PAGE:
A collection of Web sites promoting white supremacy and Holocaust revisionism have cast a spotlight on a British Columbia Internet service provider and prompted calls for stricter Canadian hate laws governing the Internet.
Bernard Klatt, who runs Fairview Technology Centre out of his rural home in Oliver, British Columbia, has been called Canada's largest purveyor of Internet hate literature. About a dozen of his neo-Nazi, white supremacist, and skinhead clients have used his server to publish material railing against immigration and "the homosexual agenda" while celebrating "Euro-Christianity" and Hitler's accomplishments.
Last Saturday, Klatt was planning to hold a "free-speech" seminar in his hometown featuring a who's who of Canada's far right. But at the last minute, town officials canceled his rental agreement for the community hall where the meeting was scheduled.
"We took action to protect the community from violence", said Oliver Mayor Linda Larson. "(Klatt) started advertising on an international level (via the Internet) and that attracted the extreme element from both sides of the issue."
So Klatt turned the occasion into an outdoor press conference, complete with about 100 protesters, accusing town officials of abridging free speech.
"The whole thing made an excellent point as to why we need an uncensored Internet", he later said in an interview. "If you can't hold a public meeting to discuss free speech, at least there's a possibility of getting information out over the Internet."
Klatt's case has drawn the interest of British Columbia Attorney General Ujjal Dosanjh, who is calling on the Canadian federal government to draft tougher laws governing those who publish "hate propaganda" of the Internet.
"We're looking at making the federal law that applies to hate propaganda and hatred more enforceable", said Brent Thompson, media spokesman for Dosanjh, who is also British Columbia's minister responsible for multiculturalism, human rights, and immigration. "We need to look at the law, review it, and possibly amend it so that we can successfully prosecute these matters."
But the weekend's developments are only the latest in a long string of controversies surrounding Klatt.
The Charlemagne Hammer Skinheads, a group of British and French skinheads who used Klatt's server to publish a Web site mocking Jews and minorities, were recently charged with uttering threats and various other crimes.
After the site was traced to Klatt's server last year, the town of Oliver was dubbed "Hate Capital of Canada" by Sol Littman, the Canadian representative of the Simon Wiesenthal Center.
"(Klatt's site) has the most out-and-out racist, fascist, anti-Semitic, Holocaust-denying Web sites in Canada by a wide margin, and the material on it is the most hateful and despicable and dangerous of any I've seen", Littman said.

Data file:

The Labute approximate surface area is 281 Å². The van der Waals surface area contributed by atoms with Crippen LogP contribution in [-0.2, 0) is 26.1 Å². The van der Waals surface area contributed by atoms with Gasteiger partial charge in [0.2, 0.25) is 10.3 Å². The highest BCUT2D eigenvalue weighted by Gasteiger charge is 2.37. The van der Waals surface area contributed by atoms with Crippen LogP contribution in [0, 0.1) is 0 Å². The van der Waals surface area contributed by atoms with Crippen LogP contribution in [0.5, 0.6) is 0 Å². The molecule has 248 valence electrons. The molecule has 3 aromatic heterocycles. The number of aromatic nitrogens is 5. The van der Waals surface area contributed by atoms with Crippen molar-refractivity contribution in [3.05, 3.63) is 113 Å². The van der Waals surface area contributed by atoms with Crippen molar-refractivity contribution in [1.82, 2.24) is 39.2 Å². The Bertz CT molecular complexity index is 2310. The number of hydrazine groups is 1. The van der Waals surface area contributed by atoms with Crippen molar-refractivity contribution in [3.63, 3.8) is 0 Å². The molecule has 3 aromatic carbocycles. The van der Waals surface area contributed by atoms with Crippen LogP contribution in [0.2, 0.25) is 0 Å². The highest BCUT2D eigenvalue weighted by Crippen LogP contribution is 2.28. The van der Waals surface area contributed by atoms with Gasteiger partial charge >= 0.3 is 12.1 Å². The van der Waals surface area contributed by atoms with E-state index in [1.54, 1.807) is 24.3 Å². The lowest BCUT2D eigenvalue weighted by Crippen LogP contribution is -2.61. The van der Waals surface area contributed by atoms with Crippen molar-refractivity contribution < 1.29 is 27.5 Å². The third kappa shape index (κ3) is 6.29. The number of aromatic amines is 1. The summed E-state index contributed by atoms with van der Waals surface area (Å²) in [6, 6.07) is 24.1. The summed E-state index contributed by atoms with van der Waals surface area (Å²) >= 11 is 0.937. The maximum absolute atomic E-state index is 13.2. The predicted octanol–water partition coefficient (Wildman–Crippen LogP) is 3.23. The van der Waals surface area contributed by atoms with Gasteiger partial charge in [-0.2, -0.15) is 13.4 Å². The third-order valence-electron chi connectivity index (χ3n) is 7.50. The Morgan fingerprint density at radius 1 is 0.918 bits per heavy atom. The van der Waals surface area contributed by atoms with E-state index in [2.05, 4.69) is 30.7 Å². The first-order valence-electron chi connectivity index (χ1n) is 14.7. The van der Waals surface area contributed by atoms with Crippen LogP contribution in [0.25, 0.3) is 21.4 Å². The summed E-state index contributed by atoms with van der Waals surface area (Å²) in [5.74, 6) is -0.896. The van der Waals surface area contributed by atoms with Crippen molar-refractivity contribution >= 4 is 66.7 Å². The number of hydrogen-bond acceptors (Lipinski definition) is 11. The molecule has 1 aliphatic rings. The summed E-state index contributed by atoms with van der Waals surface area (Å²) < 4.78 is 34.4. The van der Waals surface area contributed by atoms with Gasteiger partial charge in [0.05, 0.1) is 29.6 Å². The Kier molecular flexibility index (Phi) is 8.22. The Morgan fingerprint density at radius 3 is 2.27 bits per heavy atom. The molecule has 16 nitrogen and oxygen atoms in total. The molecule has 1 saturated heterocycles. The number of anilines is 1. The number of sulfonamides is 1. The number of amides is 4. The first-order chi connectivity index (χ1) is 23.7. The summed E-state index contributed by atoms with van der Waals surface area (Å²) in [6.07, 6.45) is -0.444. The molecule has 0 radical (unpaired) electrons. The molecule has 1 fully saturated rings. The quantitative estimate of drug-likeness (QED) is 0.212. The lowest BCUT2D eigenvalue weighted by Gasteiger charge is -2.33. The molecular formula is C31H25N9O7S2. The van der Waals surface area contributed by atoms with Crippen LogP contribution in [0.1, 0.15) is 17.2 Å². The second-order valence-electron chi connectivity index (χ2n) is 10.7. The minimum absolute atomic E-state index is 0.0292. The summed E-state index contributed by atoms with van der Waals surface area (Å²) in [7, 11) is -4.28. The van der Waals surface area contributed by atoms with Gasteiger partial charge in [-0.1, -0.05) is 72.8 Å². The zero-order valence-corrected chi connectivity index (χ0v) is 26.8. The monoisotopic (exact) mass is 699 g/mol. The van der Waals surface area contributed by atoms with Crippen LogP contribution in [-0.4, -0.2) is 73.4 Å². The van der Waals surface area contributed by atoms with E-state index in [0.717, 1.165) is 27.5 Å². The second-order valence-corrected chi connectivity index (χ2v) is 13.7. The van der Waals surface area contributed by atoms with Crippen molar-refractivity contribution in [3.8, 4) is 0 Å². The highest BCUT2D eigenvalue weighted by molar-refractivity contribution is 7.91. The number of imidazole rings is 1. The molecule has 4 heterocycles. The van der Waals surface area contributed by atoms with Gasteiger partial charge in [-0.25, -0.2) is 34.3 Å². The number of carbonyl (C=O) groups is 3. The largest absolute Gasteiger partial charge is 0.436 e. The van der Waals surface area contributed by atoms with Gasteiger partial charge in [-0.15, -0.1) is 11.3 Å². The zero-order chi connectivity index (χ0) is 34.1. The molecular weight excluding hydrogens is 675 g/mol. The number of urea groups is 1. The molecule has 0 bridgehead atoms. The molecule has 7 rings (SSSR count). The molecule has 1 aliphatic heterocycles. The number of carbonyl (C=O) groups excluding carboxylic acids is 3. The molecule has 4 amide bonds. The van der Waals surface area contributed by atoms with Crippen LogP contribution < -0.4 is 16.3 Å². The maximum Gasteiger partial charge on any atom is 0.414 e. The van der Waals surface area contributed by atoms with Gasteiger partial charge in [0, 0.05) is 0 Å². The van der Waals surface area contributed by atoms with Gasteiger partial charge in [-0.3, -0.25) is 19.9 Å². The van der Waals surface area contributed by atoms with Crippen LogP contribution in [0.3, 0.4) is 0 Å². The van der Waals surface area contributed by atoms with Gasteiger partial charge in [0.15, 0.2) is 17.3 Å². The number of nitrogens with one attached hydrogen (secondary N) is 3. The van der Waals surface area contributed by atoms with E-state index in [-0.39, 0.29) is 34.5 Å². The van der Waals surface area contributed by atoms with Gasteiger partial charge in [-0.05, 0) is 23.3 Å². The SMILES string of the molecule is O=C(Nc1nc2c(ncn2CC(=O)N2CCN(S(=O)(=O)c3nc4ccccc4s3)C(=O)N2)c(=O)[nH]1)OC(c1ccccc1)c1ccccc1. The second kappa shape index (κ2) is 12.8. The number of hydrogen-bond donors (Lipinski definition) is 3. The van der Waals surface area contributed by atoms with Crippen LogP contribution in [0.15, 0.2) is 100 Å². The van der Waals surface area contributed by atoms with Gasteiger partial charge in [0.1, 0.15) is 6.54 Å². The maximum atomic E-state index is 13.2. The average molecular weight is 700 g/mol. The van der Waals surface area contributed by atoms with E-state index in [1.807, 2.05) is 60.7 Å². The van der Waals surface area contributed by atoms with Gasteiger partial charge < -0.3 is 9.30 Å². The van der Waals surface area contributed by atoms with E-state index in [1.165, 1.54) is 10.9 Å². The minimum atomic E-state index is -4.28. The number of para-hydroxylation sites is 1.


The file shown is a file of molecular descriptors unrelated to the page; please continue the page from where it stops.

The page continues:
But even though government officials, Jewish groups, and some of Klatt's neighbors have been trying to shut him down for more than a year, Klatt says he and his clients are breaking no laws.
"The right to express your point of view exists in Canada even if a pressure group doesn't like it", he said. "Our court system should uphold the laws we have around speech. We shouldn't be subject to proxy censorship by the Wiesenthal Center or community groups."
For speech to be illegal according to Canadian law, it has to promote hatred against an identifiable group, advocate "genocide", or incite "hatred to such an extent that it will lead to a breach of the peace."
Royal Canadian Mounted Police Corporal Walt Makepeace, stationed in Oliver, said there is an investigation into the material posted on the Fairview site, but no charges have been laid.
Nor should there be, says David Jones, president of Electronic Frontier Canada, a national group defending freedom of expression and the right to privacy in cyberspace.
"People don't realize that it's legal to hate in Canada", he said. "It's unpleasant, but it's not a criminal act. (Klatt's) pages are offensive, but they're legal."
Not so, says Littman. "It's a clear breach of the law. If the same things were written and published on paper, the police would be on his doorstep the next day. We can't figure out why electronic publishing would be treated any differently."
Klatt is following in the much publicized footsteps of Ernst Zündel, a Toronto-based Holocaust denier who is also on the Canadian legal hotseat for publishing so-called hate literature on the Internet.
The Canadian Human Rights Commission is holding hearings to decide whether Zündelsite, a California-based site featuring Zündel's writings - violates Canada's hate laws. Unlike Zündel, Klatt concedes that some of the information on his Web server is objectionable. But he insists it isn't his job to censor.
"I don't see the news media accusing theater owners of having poor morals because of the kind of movies they show in their theaters, or cable company management being responsible for movies on television", he said in an interview after the weekend incidents. "I don't support the content in some of the sites. I just want to allow them to express their viewpoints."